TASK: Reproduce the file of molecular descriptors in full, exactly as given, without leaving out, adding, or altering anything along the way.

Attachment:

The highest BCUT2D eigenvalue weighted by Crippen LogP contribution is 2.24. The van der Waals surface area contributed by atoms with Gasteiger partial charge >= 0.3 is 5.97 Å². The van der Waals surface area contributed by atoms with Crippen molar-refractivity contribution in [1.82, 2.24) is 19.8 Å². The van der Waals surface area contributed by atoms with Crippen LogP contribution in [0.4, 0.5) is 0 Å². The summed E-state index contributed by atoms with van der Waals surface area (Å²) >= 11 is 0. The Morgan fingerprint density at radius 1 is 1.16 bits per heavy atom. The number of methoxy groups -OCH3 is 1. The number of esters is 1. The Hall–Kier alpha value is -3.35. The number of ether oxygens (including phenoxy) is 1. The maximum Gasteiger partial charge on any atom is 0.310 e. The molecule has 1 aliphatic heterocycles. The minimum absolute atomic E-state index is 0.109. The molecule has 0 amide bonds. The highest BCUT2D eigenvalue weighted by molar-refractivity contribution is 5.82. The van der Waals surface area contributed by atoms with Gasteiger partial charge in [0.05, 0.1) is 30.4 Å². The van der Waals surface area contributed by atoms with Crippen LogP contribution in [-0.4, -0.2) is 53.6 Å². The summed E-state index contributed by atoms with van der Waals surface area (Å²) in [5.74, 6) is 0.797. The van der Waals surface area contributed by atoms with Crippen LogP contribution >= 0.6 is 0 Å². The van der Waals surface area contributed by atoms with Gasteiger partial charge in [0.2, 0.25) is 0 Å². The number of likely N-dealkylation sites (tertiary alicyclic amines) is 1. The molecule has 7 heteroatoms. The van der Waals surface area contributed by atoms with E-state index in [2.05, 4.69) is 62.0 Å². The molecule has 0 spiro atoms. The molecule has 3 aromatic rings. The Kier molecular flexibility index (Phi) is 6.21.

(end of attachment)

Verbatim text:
The highest BCUT2D eigenvalue weighted by Crippen LogP contribution is 2.24. The van der Waals surface area contributed by atoms with Gasteiger partial charge >= 0.3 is 5.97 Å². The van der Waals surface area contributed by atoms with Crippen molar-refractivity contribution in [1.82, 2.24) is 19.8 Å². The van der Waals surface area contributed by atoms with Crippen LogP contribution in [0.4, 0.5) is 0 Å². The summed E-state index contributed by atoms with van der Waals surface area (Å²) >= 11 is 0. The Morgan fingerprint density at radius 1 is 1.16 bits per heavy atom. The number of methoxy groups -OCH3 is 1. The number of esters is 1. The Hall–Kier alpha value is -3.35. The number of ether oxygens (including phenoxy) is 1. The maximum Gasteiger partial charge on any atom is 0.310 e. The molecule has 1 aliphatic heterocycles. The minimum absolute atomic E-state index is 0.109. The molecule has 0 amide bonds. The highest BCUT2D eigenvalue weighted by molar-refractivity contribution is 5.82. The van der Waals surface area contributed by atoms with Gasteiger partial charge in [0.05, 0.1) is 30.4 Å². The van der Waals surface area contributed by atoms with Crippen LogP contribution in [-0.4, -0.2) is 53.6 Å². The summed E-state index contributed by atoms with van der Waals surface area (Å²) in [5.74, 6) is 0.797. The van der Waals surface area contributed by atoms with Crippen LogP contribution >= 0.6 is 0 Å². The van der Waals surface area contributed by atoms with Gasteiger partial charge in [0.2, 0.25) is 0 Å². The number of likely N-dealkylation sites (tertiary alicyclic amines) is 1. The molecule has 7 heteroatoms. The van der Waals surface area contributed by atoms with E-state index in [2.05, 4.69) is 62.0 Å². The molecule has 0 spiro atoms. The molecule has 3 aromatic rings. The Kier molecular flexibility index (Phi) is 6.21.